Tuna are shockingly powerful creatures (watch this Giant Bluefin Tuna video, if you don’t believe me) but what’s the best tactic to apply when you’re trying to catch them? Trolling, chunking, or jigging? The answer, of course, depends on the situation. Where are they feeding, and what are they feeding on? Are those fish schooled up over structure, or are they meandering along the Continental shelf? Whatever the case may be, here are the basic ways you can target tuna.

tuna fishing

Oh, happy day - a tuna in the boat!


Trolling


This is probably the most popular method, and is applied virtually everywhere tunas are found. A few anglers use high-speed tactics, trolling lures at between 10 and 14 knots. But more often, speeds of six to eight knots and a mixed spread of rigged ballyhoo, artificial lures, and spreader bars is favored.

Trolling tip: Don’t troll in a straight line. Zig-zag patterns are much more effective, and you’ll notice that the tuna often strike right before or right after your lure or bait crosses your wake.

Chunking


When tuna school tightly over an underwater hump or ledge, or are staying in one specific area, chunking becomes deadly. Baitfish or squid cut into domino-sized pieces are tossed into the water to start a feeding frenzy, then baited hooks get dropped over the side. The key to successful chunking is to make sure the flow of fish-attracting tidbits remains steady. That keeps the fish near your boat—and your baits.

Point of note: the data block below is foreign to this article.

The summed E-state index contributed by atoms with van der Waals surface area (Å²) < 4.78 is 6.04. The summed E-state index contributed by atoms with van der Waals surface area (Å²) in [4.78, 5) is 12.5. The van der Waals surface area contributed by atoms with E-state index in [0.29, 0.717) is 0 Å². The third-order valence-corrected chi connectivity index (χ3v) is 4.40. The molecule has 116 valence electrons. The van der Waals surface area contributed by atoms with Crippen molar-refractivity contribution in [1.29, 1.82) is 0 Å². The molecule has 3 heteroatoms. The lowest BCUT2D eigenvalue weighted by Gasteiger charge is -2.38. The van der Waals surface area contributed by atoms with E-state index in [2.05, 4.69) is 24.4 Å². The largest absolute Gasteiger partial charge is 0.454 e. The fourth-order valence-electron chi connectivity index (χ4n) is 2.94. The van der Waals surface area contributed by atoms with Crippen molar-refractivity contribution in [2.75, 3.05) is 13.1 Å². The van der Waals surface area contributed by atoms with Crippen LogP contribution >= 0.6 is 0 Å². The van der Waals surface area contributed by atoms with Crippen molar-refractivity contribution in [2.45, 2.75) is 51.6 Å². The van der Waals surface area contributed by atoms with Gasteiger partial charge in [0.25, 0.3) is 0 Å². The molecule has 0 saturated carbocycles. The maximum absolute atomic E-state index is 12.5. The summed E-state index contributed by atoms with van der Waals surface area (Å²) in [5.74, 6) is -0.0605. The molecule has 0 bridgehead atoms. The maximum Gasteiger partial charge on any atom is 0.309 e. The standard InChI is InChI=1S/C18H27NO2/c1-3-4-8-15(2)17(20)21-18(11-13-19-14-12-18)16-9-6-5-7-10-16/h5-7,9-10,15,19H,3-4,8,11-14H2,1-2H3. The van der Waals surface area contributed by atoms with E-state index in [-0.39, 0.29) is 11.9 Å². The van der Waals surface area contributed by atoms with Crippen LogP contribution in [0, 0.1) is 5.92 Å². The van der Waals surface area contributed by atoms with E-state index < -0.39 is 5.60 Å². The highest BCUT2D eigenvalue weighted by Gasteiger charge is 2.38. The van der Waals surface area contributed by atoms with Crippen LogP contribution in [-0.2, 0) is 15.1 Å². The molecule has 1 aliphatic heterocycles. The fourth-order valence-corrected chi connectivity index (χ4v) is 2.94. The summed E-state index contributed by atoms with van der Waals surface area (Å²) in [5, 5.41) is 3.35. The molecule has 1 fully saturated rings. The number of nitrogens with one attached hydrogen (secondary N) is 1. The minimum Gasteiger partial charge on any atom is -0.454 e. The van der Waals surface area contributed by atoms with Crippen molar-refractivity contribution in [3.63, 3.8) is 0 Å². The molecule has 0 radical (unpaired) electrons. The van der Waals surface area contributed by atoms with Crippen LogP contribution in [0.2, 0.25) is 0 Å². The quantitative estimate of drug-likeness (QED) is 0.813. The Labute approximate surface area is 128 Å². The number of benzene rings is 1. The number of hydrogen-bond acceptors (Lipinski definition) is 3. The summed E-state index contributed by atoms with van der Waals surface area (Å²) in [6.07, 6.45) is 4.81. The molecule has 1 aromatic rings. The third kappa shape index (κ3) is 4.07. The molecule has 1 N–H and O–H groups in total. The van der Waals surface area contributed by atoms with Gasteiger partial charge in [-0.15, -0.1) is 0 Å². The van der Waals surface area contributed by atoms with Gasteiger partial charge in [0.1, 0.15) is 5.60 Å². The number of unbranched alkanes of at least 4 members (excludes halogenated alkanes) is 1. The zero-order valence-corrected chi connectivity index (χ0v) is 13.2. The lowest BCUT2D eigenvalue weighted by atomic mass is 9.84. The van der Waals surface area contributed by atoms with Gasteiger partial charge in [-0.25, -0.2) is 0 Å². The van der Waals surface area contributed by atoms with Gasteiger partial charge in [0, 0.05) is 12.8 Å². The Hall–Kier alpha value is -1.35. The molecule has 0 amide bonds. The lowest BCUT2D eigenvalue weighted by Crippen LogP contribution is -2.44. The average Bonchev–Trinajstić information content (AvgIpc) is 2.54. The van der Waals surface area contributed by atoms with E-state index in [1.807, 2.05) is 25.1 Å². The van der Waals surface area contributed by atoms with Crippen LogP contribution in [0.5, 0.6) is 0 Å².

Chunking Tip: When tuna are in your chunk slick but refuse to take a hooked bait, try dropping leader size. Often they’ll bypass baits tied to 120 pound test leaders, but will chomp on those tied to 60 pound leaders without hesitating.

Jigging


This form of fishing has been increasing in popularity since the Butterfly Jig craze hit the scene a few years back. It’s most effective when you can locate specific fish or pods of fish on the fishfinder, then stop your boat, and drop the jigs close to the fish. Using rods, reels, and line designed specifically for jigging is imperative, in order to offer the tuna the correct presentation. And this isn’t like “regular” jigging; tuna jigging (some people call it “speed jigging”) is a unique tactic. (You can learn how it works by checking out Rudow’s e-Guide to DelMarVa Inshore & Offshore Fishing).

Jigging Tip: When bluefin tuna are feeding on sand eels near bottom, reach for a pencil jig—the tuna won’t be able to resist it.

Written by: Lenny Rudow
With over two decades of experience in marine journalism, Lenny Rudow has contributed to publications including YachtWorld, boats.com, Boating Magazine, Marlin Magazine, Boating World, Saltwater Sportsman, Texas Fish & Game, and many others. Lenny is a graduate of the Westlawn School of Yacht Design, and he has won numerous BWI and OWAA writing awards.
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